Saturday, January 09, 2010

Becoming Noa

So, it's officially the future. 2010. And our little girl is growing up.

In the last 3 or 4 weeks she's started talking (well, what we consider talking: uuhhhhs and arrrrgs in rapid succession, very closely resembling sentences), copying when we blow our lips, laughing and as of last night, rolling over and waving goodbye. How does this stuff happen so quick? She's so quickly becoming social, independent.

But she's also in the process of becoming her. So often we hear people say how amazing it is to realize that this little baby, once a part of mother, is entirely her own person. And these people say they realize this early on. I have a different impression altogether. It's always hard for me to express big ideas/concepts like this in words, but to me, she's slowing growing from being part of me, her mother, to being more fully her. It didn't happen spontaneously at the moment of birth. It's a continuous and fluid process. In the first weeks after her birth, I couldn't distinguish Noa from myself. In conversation I'd forget to refer to the "three of us"; instead it'd be "us two." There's something to that. I didn't forget about Noa. I really think it's because, since she left my body--no, since she was conceived--she has been slowly growing into herself as a new person.

Take this for instance: During pregnancy a mom will develop a darkly pigmented line going down from her bellybutton called a linea negra. It becomes darker as the pregnancy progresses, and, after birth, will begin to fade. Amazingly, baby gets one too, and the same thing happens. And now these lines we have, just like the memory-experience of the particularly deep and intimate connection we had when she was inside me, are slowing dissolving into the past. Of course we're growing towards and alongside each other on a different, more lasting plane, but in this most subtle and spiritual way she's letting me go.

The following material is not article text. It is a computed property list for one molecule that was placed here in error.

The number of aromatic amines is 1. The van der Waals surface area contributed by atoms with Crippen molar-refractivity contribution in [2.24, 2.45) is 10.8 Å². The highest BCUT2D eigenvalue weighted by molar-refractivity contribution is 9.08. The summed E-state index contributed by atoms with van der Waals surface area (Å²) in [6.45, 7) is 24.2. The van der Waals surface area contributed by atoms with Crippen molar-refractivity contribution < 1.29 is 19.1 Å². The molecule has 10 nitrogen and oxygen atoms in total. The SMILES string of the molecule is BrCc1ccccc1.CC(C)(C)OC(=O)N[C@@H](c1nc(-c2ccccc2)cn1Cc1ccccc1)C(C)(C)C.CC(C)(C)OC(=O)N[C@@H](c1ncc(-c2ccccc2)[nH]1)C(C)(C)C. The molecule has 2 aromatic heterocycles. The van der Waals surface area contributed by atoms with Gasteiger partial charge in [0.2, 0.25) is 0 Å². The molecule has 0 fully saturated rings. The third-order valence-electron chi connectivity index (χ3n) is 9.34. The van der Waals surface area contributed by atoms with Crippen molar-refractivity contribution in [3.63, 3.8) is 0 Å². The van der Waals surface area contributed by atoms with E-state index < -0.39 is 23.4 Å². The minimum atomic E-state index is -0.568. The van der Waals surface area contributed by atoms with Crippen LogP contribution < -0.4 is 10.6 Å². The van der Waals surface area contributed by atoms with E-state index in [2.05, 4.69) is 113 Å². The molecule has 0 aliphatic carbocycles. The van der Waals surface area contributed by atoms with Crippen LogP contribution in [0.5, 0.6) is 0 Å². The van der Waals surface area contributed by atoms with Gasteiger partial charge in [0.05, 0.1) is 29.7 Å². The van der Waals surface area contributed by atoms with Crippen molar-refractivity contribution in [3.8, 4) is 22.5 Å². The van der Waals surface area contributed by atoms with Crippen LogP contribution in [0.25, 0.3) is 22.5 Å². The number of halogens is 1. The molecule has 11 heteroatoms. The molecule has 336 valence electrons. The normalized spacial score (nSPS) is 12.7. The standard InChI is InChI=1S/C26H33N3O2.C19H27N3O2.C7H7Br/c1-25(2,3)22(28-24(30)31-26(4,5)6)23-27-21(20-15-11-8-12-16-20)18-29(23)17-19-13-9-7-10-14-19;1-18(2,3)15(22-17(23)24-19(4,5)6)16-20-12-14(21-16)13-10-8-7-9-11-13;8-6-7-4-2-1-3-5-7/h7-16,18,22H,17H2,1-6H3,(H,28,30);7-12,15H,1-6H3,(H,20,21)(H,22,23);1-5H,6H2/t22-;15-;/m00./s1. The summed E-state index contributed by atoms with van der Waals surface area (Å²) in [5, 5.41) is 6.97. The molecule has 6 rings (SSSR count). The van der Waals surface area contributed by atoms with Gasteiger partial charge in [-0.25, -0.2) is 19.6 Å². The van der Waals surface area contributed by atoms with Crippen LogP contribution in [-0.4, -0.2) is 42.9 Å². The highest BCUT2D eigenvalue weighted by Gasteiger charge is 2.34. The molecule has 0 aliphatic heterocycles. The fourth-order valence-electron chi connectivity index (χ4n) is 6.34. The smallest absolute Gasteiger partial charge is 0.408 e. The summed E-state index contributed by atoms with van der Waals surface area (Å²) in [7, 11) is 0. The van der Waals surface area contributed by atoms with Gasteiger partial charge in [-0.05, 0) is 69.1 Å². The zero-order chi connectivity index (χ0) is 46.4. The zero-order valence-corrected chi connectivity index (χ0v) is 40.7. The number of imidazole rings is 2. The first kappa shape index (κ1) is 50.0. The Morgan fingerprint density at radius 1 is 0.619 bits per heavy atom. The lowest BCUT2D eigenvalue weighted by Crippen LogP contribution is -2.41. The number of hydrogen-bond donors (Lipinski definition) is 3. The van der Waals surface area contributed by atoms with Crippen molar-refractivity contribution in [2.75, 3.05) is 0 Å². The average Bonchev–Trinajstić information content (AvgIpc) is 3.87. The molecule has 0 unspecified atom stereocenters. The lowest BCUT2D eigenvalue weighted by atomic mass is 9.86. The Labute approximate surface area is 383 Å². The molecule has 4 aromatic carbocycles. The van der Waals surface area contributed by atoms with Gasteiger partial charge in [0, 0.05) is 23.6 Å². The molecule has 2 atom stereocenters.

Really, there's something intensely human about it. I guess it carries with it the idea that no one is solely him or herself, that families (and, further, humanity) are connected to an extent beyond what I'd ever considered before Noa. Over the course of our lives, she will never fully leave me, nor will I leave her.


molly caitlin said...

Beautiful. I just cried.

Kara said...

What a pleasant surprise to read that lovely entry! I wasn't even sure if you were updating this site anymore or not but I occasionally check. Love yooms! :)

Ronnoc said...

Beautiful Child